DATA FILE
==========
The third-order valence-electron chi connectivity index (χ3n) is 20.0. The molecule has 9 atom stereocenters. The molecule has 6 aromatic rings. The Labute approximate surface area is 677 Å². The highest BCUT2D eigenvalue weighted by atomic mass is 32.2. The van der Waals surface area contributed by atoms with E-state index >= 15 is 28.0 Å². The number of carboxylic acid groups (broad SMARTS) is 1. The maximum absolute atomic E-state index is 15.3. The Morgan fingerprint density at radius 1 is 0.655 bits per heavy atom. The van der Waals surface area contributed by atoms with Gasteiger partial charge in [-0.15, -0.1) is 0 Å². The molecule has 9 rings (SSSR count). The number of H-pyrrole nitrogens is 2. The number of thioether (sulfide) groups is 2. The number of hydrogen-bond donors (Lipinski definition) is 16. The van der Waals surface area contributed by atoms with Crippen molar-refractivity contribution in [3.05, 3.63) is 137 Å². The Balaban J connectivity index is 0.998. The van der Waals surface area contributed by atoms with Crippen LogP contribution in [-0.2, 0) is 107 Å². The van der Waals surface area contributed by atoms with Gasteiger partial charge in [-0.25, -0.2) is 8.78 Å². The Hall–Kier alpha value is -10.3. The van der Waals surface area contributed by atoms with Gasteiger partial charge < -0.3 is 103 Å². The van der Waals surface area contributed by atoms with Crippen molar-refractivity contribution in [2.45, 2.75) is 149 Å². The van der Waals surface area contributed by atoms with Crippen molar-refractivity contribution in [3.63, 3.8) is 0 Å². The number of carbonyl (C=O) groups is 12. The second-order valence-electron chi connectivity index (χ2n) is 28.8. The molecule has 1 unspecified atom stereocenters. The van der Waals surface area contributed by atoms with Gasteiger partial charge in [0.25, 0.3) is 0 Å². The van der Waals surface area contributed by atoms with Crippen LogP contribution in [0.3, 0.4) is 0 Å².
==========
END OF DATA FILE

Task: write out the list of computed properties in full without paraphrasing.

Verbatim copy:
The third-order valence-electron chi connectivity index (χ3n) is 20.0. The molecule has 9 atom stereocenters. The molecule has 6 aromatic rings. The Labute approximate surface area is 677 Å². The highest BCUT2D eigenvalue weighted by atomic mass is 32.2. The van der Waals surface area contributed by atoms with E-state index >= 15 is 28.0 Å². The number of carboxylic acid groups (broad SMARTS) is 1. The maximum absolute atomic E-state index is 15.3. The Morgan fingerprint density at radius 1 is 0.655 bits per heavy atom. The van der Waals surface area contributed by atoms with Gasteiger partial charge in [-0.15, -0.1) is 0 Å². The molecule has 9 rings (SSSR count). The number of H-pyrrole nitrogens is 2. The number of thioether (sulfide) groups is 2. The number of hydrogen-bond donors (Lipinski definition) is 16. The van der Waals surface area contributed by atoms with Crippen molar-refractivity contribution in [3.05, 3.63) is 137 Å². The Balaban J connectivity index is 0.998. The van der Waals surface area contributed by atoms with Crippen LogP contribution in [-0.2, 0) is 107 Å². The van der Waals surface area contributed by atoms with Gasteiger partial charge in [-0.25, -0.2) is 8.78 Å². The Hall–Kier alpha value is -10.3. The van der Waals surface area contributed by atoms with Gasteiger partial charge < -0.3 is 103 Å². The van der Waals surface area contributed by atoms with Crippen molar-refractivity contribution in [2.45, 2.75) is 149 Å². The van der Waals surface area contributed by atoms with Crippen molar-refractivity contribution in [3.63, 3.8) is 0 Å². The number of carbonyl (C=O) groups is 12. The second-order valence-electron chi connectivity index (χ2n) is 28.8. The molecule has 1 unspecified atom stereocenters. The van der Waals surface area contributed by atoms with Gasteiger partial charge in [0.25, 0.3) is 0 Å². The van der Waals surface area contributed by atoms with Crippen LogP contribution in [0.3, 0.4) is 0 Å².